- While rest can help reduce exacerbated symptoms of MS, it doesn’t always help to end a relapse. Typically, in Myasthenia gravis, a flare up of symptoms can be significantly reduced with extensive rest.
- Though both conditions require extensive testing to make a diagnosis, the battery of tests is very different. In MS, doctors will typically request blood tests, an MRI, a spinal tap, and an evoked potential (EP) test. To diagnose Myasthenia gravis, the list is far longer:
- Neurological examination
- Edrophonium injection test (usually results in a very sudden and temporary increase in muscle strength for patients with Myasthenia Gravis)
- Ice pack test (to see if an ice pack improves droopy eyelids)
- Blood tests
- Repetitive nerve stimulation with electrodes
- Single fiber EMG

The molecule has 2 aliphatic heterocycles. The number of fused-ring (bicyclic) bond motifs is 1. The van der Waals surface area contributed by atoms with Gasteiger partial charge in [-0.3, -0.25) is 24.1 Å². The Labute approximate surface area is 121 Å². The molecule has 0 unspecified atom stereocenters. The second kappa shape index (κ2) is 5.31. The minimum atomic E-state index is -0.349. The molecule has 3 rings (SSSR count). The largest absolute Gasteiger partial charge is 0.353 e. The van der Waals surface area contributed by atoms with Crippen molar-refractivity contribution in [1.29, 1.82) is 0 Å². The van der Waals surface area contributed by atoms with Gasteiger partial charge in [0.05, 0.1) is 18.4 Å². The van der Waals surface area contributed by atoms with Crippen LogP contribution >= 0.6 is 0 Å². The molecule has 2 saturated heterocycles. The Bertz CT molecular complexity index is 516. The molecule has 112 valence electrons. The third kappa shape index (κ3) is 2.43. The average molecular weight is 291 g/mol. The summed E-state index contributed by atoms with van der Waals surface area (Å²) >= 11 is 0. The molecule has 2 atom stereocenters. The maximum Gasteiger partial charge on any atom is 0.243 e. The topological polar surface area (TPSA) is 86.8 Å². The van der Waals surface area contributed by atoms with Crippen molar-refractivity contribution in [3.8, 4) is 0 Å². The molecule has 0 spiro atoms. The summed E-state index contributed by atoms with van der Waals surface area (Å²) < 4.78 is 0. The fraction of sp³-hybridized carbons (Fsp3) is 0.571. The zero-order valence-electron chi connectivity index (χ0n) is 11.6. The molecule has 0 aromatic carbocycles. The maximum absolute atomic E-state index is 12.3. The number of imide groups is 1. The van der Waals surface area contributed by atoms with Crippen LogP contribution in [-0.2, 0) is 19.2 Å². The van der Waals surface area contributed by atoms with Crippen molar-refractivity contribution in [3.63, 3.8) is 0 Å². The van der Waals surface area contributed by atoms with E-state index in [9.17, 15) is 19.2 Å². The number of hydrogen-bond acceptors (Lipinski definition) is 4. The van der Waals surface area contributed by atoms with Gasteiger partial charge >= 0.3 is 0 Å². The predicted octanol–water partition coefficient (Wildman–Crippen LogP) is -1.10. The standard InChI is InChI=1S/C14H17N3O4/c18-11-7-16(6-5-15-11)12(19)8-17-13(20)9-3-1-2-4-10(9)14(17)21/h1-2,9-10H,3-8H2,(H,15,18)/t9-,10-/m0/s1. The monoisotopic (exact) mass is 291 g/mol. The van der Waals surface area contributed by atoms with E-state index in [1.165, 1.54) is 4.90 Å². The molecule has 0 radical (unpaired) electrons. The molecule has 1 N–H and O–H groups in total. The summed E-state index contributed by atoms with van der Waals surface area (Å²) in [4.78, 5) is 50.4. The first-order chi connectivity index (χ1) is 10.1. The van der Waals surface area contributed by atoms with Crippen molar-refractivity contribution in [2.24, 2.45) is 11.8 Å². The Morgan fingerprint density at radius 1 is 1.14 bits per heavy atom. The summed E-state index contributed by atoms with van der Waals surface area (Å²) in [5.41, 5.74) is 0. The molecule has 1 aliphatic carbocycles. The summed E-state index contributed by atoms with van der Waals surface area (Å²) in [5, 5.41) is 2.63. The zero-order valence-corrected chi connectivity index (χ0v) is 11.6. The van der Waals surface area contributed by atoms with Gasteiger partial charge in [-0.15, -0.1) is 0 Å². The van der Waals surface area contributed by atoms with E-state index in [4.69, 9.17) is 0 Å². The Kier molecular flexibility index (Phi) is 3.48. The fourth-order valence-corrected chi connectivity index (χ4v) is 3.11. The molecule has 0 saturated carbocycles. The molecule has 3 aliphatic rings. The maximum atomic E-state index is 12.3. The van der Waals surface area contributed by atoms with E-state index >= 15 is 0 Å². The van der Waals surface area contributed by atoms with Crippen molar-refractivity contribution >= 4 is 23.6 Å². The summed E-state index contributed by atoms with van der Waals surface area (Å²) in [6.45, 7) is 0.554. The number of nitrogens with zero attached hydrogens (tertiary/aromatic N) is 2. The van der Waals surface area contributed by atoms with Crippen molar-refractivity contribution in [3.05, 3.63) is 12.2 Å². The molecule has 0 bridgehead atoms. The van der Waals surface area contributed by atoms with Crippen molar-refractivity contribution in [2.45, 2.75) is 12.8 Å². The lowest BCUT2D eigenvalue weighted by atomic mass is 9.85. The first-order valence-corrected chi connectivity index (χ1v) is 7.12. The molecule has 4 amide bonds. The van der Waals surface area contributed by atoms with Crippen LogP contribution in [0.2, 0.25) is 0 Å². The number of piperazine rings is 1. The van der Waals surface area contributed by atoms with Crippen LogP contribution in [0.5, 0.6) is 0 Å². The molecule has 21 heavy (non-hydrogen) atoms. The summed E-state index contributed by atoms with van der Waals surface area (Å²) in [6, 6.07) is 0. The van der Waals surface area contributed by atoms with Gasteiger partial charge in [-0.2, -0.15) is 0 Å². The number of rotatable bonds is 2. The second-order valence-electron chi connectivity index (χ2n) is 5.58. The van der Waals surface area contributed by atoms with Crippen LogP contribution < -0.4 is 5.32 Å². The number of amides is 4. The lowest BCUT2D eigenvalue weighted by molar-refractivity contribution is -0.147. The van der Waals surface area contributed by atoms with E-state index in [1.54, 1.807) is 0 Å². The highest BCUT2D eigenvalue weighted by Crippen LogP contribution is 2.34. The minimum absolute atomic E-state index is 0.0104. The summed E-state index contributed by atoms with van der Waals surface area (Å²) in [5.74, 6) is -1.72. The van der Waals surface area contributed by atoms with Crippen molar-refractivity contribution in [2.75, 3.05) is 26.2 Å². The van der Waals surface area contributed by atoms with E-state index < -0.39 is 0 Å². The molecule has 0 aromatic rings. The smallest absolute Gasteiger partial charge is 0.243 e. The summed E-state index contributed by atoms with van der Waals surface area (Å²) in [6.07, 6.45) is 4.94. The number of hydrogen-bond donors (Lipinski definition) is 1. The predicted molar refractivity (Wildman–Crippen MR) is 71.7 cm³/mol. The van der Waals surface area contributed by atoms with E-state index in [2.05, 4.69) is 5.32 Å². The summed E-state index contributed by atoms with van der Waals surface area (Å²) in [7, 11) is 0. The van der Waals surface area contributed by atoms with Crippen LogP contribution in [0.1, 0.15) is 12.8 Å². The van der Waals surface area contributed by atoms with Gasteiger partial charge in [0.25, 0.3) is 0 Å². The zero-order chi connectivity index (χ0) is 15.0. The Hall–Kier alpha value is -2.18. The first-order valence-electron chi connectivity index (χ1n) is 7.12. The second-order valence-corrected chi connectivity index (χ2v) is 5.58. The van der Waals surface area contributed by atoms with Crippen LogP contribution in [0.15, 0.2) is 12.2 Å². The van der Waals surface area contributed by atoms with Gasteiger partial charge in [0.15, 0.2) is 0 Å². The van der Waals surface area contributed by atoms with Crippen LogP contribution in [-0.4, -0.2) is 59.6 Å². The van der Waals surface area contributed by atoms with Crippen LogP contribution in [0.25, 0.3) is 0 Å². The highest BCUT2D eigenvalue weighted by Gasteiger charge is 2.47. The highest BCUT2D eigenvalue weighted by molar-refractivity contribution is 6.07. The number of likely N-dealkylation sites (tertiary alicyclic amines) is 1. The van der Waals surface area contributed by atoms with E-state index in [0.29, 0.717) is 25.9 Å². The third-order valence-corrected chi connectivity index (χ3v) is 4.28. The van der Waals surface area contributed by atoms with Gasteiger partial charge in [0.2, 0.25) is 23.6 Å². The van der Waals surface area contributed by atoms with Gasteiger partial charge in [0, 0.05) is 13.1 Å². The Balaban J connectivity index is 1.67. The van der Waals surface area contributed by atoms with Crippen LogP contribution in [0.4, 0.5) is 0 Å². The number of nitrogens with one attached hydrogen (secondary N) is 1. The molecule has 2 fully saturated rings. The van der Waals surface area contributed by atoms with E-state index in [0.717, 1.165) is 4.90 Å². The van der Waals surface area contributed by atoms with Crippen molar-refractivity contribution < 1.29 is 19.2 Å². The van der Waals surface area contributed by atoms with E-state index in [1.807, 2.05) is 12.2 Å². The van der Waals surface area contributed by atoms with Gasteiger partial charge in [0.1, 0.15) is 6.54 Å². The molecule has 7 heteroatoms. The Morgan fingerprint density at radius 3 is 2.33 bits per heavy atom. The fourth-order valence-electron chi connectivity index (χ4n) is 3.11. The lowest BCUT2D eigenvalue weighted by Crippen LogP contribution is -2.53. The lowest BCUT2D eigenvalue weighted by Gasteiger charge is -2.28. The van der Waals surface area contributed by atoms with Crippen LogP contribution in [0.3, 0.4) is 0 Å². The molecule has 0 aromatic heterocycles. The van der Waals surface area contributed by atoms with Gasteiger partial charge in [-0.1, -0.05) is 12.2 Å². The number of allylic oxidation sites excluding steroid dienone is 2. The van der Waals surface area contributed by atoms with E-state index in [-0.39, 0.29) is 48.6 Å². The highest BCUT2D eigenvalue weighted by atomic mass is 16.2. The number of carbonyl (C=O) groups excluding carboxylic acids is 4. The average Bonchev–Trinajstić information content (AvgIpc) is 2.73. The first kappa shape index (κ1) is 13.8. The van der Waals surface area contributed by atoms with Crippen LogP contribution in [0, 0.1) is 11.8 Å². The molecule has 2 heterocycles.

- MRI or CT scans
- Pulmonary function tests
In addition, while both diseases involve weakness in the limbs, this is typically one of the first signs of multiple sclerosis. In Myasthenia gravis, it usually only follows weakness in the neck, facial muscles, and eyes.
Both Myasthenia gravis and multiple sclerosis are extremely likely to inhibit a normal, independent lifestyle if left undiagnosed and untreated. In fact, a patient may not know the difference between the two and have increased stress and anxiety should they not consult with a physician about symptoms to determine the exact cause of their symptoms, which will only exacerbate the problem.
With new treatment options available all the time through significant research into both diseases, as well as alternative therapies and supplements that can be used to aid in managing symptoms, the prognosis for people with either disease is much better than it was even a decade ago. However, it’s essential to know what’s wrong so that treatment and therapy can be prescribed as needed. The right regimen can reduce flare ups and postpone the advancement of either progressive neurological disease, assisting with greater functionality and a more full and happy life.